It seems like the big source of contention between the doctors I’ve seen is whether or not my T4 actually counts as low. I’ve had two results of 9 and one of 11 in the last 3 or 4 months, which some endos insist is ‘normal variation’ and couldn’t be causing my symptoms. They seem mystified as to what’s causing me enough pain and weakness to warrant using a walking aid, hence their keenness on getting me to Rheumatology instead... but I’ve seen many confirmed thyroid patients complain of walking difficulty.

SeasideSusie profile image
SeasideSusieAdministrator in reply to Shutterspeed25

If your results are 9 and 11, and the range is 12-25, then how can your doctors not agree that those results are low, they're not only low they're below range so what other way can they possibly describe it? I despair, I really do.

The problem seems to be that that range is used by my GP, but the hospital uses a different range that starts at 10. So at 11 I’m considered more than fine, and my symptoms are dubbed ‘extreme’ and being put down to either rheumatism of some kind or psychological issues.

SeasideSusie profile image
SeasideSusieAdministrator in reply to Shutterspeed25

If your GP and the hospital use different ranges then they are not interchangeable. You cannot take the result from one and use it with the range from the other. You will not have the same result when the range is different.

What are the results from your GP, with reference range.

What are the results from the hospital, with reference range.

When you have those you can work out how far through the range you are, or see if you are under range. So if you post those results we can maybe help you further.

Also, bear in mind the quote I gave from endocrinologyadvisor.com/ho...

"The hallmark of CH are low serum levels of circulating free thyroxine (FT4) into the hypothyroid range associated with low/normal serum TSH concentrations."

Low means low, so low can be low in range or below range.

Sorry, essay incoming...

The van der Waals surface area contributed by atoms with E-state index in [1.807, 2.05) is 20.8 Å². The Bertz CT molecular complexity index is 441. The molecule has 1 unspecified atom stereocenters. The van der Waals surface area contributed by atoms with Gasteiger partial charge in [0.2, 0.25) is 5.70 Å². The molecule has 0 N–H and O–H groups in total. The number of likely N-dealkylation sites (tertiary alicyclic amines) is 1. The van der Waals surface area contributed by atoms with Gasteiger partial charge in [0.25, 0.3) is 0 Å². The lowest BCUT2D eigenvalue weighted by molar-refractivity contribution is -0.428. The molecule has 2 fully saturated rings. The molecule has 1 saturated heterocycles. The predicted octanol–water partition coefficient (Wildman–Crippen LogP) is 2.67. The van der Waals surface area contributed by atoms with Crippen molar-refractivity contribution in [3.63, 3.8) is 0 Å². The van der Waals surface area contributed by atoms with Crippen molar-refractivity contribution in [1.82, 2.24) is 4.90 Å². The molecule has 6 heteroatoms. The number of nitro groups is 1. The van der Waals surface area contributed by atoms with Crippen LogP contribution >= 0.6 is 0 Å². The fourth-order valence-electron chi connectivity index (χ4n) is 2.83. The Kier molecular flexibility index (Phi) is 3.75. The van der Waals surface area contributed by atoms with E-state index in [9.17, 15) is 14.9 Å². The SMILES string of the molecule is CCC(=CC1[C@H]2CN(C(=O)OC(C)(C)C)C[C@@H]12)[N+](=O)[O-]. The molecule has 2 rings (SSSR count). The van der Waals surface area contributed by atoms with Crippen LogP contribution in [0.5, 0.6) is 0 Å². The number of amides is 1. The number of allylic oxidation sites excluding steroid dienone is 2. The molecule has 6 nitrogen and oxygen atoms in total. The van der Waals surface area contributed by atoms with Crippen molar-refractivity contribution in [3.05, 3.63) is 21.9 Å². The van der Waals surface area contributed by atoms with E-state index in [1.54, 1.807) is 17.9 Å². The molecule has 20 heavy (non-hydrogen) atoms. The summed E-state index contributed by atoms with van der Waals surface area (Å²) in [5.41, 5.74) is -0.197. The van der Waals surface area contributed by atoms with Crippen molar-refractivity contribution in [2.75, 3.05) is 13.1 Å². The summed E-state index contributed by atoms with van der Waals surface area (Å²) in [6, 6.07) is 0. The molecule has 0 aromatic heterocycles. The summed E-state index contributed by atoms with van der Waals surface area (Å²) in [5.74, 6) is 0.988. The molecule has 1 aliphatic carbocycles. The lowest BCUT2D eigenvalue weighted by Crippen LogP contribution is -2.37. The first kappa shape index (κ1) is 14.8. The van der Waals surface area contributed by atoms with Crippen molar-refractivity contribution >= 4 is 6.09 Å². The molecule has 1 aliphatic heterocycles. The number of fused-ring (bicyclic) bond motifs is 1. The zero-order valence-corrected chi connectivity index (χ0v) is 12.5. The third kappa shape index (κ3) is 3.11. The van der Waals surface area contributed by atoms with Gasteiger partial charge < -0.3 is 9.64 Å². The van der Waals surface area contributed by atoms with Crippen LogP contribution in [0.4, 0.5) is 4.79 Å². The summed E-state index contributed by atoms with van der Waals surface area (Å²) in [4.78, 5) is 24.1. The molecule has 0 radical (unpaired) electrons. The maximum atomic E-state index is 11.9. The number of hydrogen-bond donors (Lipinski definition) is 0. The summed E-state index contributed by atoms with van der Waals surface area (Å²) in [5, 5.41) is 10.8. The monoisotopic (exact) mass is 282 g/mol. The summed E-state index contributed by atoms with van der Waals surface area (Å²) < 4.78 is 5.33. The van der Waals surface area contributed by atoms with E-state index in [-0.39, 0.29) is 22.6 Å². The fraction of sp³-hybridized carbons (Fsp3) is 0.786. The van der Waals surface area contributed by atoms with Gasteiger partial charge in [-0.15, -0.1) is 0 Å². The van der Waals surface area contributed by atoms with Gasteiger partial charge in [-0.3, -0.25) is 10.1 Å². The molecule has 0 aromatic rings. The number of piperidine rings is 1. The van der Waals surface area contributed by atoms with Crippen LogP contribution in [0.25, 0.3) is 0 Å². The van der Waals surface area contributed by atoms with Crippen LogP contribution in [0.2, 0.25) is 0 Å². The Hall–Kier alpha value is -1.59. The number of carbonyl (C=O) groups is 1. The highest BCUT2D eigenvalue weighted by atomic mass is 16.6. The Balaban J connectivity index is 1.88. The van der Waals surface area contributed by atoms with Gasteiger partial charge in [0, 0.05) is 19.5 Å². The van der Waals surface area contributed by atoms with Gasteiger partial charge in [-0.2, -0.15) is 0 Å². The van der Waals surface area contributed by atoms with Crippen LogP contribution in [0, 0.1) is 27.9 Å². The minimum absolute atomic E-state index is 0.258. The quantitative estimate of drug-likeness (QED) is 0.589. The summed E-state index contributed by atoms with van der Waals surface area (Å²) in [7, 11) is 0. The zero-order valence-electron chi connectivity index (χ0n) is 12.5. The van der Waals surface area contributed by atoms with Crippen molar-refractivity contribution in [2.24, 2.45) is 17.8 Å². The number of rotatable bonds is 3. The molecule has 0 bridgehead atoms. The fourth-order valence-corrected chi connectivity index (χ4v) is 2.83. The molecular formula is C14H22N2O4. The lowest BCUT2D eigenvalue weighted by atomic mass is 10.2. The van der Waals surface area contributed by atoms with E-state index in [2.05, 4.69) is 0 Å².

GP bloods on 25/10/19:

TSH: 1.2 (acceptable range 0.5-5)

FT4: 9 (acceptable range 12-25)

'A couple of inflammation markers but it's probably nothing'

Hospital A bloods on 30/10/19:

Endo said T4 levels, LH and FSH and some vitamins were 'a bit low' and prolactin was 'high but asymptomatic so we'll leave that alone', but hasn't shown me the exact numbers or the range she's using. I am in an email/phone loop with PALS right now trying to get my own exact results disclosed to me.

Hospital B bloods on 21/11/19:

TSH: 1.1 (acceptable range 0.4-4)

FT4: 11 (acceptable range 8-31)

FT3: 4.5 (acceptable range not given)

Antibodies: 'not concerning'

CRP: 9 but this was put down to me having a very mild viral cold at the time

Iron: 6 (acceptable range 11-21)

Prolactin: 1045 (acceptable range 200-400, but being dismissed because I have no reproductive system symptoms)

I have consistently low iron which nothing seems to fix (tablets make me vomit), and am already on 3-monthly B12 injections (have been for about 10 years at this point.) My vitD fluctuates wildly but is currently quite high (I finished a run of tablets in September and am using a SAD lamp in winter). An MRI in June showed a micoradenoma of 3mm on my pituitary gland; a bone density scan in August showed I have no osteo issues. I've had several cortisol checks and they're normal.

Family history: my maternal grandmother has had hypothyroidism for years; my mother has psoriatic arthritis; both of them have lifelong iron and vitD deficiency issues; two of my cousins have pitu adenomas (one had neurosurgery removal as hers grew to macro size and threatened her fertility and eyesight).

All my doctors consider my symptoms 'too extreme' to be caused by these results. My main symptoms have been a steady weight gain of 3stone since late 2017 despite dieting and exercise, horrible brain fog and low moods and severe daytime sleepiness since mid-2018, and frequent pains in my hips, heels, thighs/calves/shins and the small of my back (in the muscle tissue NOT the joints) since spring 2019. I have taken to using a walking stick when going any further than just down the road to the shops, because tackling hills and stairs or walking/standing fro more than about 30 minutes is needlessly painful, and I think they're overstating the severity/importance of what I need the stick for. I also have a long history of general depression and anxiety, so Hospital B overwhelmingly wants to lay all of my problems at that door and call it my own fault for being such a neurotic.